In the past five years, officers from the Carcase Classification Division of the Department of Agriculture, Food and the Marine has conducted 2,911 inspections of beef-grading machines across 32 factories.
That is according to Minister for Agriculture, Food and the Marine, who made the revelation in response to a parliamentary question from Roscommon-Galway independent TD, Denis Naughten.
Minister McConalogue stated that the average number of inspections “significantly exceed “the requirement under the relevant EU legislation.
He outlined that the EU legal requirement for monitoring classification is a minimum of eight inspections per factory per year. The minister added it must also include a minimum of 40 carcasses at each inspection.
“In each of the past five years, including 2021 to date, the average number of inspections per factory was 18 with an average of 85 carcasses inspected at each inspection.”
He said the DAFM reduced the number of inspections in 2020 because of COVID-19 restrictions but continued to exceed the number required by legislation.
“Unannounced checks by classification officers verify the ongoing accuracy of the automated beef grading methods by using a system of points and limits defined in EU legislation.”
Also, he highlighted that the mechanical classification method must operate within legally defined tolerances at all times.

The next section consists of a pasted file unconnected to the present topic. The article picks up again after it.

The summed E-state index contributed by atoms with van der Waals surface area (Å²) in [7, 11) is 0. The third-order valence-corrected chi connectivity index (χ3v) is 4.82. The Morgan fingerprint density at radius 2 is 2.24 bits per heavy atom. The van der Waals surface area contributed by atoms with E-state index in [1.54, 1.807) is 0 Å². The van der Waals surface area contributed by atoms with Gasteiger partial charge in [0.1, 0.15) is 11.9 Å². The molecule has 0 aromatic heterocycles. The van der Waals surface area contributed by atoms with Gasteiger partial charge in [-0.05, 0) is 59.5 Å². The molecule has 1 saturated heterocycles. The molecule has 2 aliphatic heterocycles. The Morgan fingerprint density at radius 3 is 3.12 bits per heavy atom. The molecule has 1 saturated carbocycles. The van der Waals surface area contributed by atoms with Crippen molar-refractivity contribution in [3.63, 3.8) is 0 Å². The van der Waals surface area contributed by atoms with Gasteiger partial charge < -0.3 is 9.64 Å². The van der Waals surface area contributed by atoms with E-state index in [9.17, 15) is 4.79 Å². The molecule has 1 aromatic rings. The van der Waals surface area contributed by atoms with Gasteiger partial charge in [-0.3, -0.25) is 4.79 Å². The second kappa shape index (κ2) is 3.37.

“As with any mechanical system, grading machines can from time to time fall out of tolerance.”
To note, to date, in 2021, classification officers suspended mechanical classification on one occasion following an inspection.
When beef-grading machines are suspended
“Where a machine is found operating outside of tolerance, the factory is instructed to cease mechanical classification.”
“When any mechanical system is found to be working outside of these tolerances, the meat plants concerned are instructed to revert to manual grading.”
In this scenario, he added, the factory must arrange for the classification machine to be serviced.
When this service is completed, the classification section is notified. Then, classification officers will conduct a further classification exercise (min 100 carcasses) to confirm that it is working within the legal tolerances before mechanical grading is allowed to recommence.
“Farmers are advised through their remittance dockets where manual grading is applied.”
Beef-grading machine inspections
The minister provided the following data to deputy Naughten:
|Number of inspections
|Number of instances where a machine was turned off following an inspection by the Department of Agriculture
|2021 to date
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